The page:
Published on Jobs and Development

What we’re reading about enhancing apprenticeship for youth and firms

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Apprenticeship programs Apprenticeship programs are one of the main sources of skills training for young people in many low-income and lower-middle-income economies. Copyright: Olivier Girard/World Bank

Evidence on the effectiveness of vocational and skills training programs has vastly expanded over the last decade, with mixed results. Traditionally, apprenticeship entails on-the-job training with a master craftsperson. It is at times “dual” when combined with center-based vocational training.

Apprenticeship is an important institution in several developed countries, but also one of the main sources of skills training for youths in many low-income and lower-middle-income economies. While the enhancement of traditional apprenticeship has received renewed policy attention in recent years, it still attracts relatively limited investments.

Upgrading apprenticeship systems can improve productivity and earnings for youths. It can also have beneficial effects for the micro and small enterprises (including informal) that account for the bulk of employment in developing countries.

A flurry of recent work has analyzed how to improve apprenticeship, with new insights for policy and programming.

First comes the question of how to improve youth demand for training. Policy interventions can foster youth entry into apprenticeship by improving the matching of youths with firms or setting up dual apprenticeships that enhance training quality and make it more attractive.

Second, evidence on the impacts of apprenticeship on youths has provided some encouraging results. Various economic or well-being outcomes improved in the short-term in Uganda or Nigeria, and earnings increased by 15% two years after the end of the program in Côte d’Ivoire. Important questions on gender differences and overall cost-effectiveness remain, however.

Lastly, there are open debates on the impacts of apprenticeship on firms and firms’ overall willingness to train. National reforms of apprenticeship regulations have increased the hiring of apprentices by firms in low-skills sectors in Colombia, while the entry of subsidized apprentices has fueled firm expansion with little crowding out in Côte d’Ivoire and increased firm profits in Ghana.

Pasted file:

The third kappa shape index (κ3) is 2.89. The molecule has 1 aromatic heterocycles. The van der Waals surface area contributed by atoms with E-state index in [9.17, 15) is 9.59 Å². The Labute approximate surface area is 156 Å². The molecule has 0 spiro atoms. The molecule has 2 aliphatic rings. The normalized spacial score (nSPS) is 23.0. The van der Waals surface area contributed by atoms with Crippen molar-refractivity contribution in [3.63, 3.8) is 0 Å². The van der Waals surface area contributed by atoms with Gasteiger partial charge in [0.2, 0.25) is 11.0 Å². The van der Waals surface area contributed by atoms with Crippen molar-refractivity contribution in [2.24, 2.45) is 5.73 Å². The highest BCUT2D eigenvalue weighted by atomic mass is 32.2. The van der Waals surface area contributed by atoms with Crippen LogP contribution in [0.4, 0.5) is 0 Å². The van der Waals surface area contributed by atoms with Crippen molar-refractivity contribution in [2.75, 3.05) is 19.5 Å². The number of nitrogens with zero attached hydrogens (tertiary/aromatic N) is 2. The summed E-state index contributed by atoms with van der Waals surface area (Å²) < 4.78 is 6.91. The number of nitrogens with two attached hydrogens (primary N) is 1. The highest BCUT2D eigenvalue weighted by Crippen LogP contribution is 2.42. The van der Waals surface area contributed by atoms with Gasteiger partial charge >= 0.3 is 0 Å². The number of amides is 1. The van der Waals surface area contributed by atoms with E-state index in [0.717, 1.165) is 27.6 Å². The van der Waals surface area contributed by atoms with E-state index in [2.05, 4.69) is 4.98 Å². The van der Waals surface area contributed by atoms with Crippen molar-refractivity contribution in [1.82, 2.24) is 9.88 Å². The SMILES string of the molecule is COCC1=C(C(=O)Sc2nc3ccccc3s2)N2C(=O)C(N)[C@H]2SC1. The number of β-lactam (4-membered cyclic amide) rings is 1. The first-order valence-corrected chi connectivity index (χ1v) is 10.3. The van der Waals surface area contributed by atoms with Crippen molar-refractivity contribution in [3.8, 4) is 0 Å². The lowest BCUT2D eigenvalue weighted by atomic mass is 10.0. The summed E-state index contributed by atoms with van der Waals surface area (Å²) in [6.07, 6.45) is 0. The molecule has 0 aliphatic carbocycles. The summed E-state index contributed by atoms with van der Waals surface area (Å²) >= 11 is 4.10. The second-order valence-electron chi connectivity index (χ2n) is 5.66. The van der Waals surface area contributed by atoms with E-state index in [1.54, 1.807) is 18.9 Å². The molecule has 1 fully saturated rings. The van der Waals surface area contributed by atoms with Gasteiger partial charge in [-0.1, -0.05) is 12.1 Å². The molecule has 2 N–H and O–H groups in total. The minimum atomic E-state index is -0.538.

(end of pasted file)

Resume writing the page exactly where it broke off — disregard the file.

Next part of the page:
Several ongoing operations led by the World Bank’s Social Protection and Jobs and Education Global Practices are trying new approaches to improve national apprenticeship systems. At the Development Impact Evaluation (DIME) Department, we have started new collaborative efforts to learn from those programs. Feel free to get in touch with our team at for more information!

Essential readings

  • While vocational and skills training programs have had mixed results, those that included practical experience, soft-skills training, and job referrals often increased hours worked and earnings for participants. (J-PAL, August 2022)
  • This book chapter provides a broad overview of the literature on apprenticeship, summarizing advancements in theoretical and empirical research, assessing the benefits of apprenticeship for individuals, and discussing the role of institutions. (Wolter et al., Handbook of the Economics of Education, 2011)
  • A recent International Labor Organization (ILO) report reviews informal apprenticeship in developing countries, compiling country-level findings by the ILO and others over the last 15 years. (Hofmann et al., ILO Working Paper 49, February 2022)
  • This paper offers a theory on why firms train apprentices, suggesting that they offer training when the quitting rate is low to gain information on trainees’ abilities. (Acemoglu & Pischke, The Quarterly Journal of Economics, February 1998)
  • In Ghana, matching young people with small firms led to an increase in firm size of approximately half a worker and an increase in firm profits of approximately 10% for each apprentice placement offered. (Hardy & McCasland, American Economic Journal: Applied Economics, Forthcoming)
  • In Cote d’Ivoire, subsidized dual apprenticeships lead to a large increase in youth participation in apprenticeship without crowding-out traditional apprentices in firms. Consistent with the dual training making apprenticeship more attractive, youth have higher earnings by 15% two years after the end of the program. (Crépon and Premand, Working Paper 2019)
  • In Colombia, a study found that firms in high-skill sectors tend to avoid training apprentices due to high training costs, while firms in low‐skill sectors hire as many apprentices as possible. (Caicedo et al., Econometrica, March 2022)
  • Women’s participation in an apprenticeship program in Malawi was hampered by family obligations, resulting in poor training experiences and no improvements in labor market outcomes in the short run. (Cho et al., Working Paper, June 2016)
  • In Nigeria, a program called Mafita that aimed to provide marginalized youth with access to skilled work or productive self-employment had a positive impact on employment and productivity, job search behavior, and economic welfare, although the program’s cost-effectiveness remains a question. (Crawford et al., World Bank report, April 2021)

Broader jobs agenda

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This blog is based on the November 2022 edition of the Knowledge4Jobs newsletter, curated by the World Bank’s Jobs Group and Labor and Skills Global Solutions Group. Click here to sign up for the Knowledge4Jobs newsletter.

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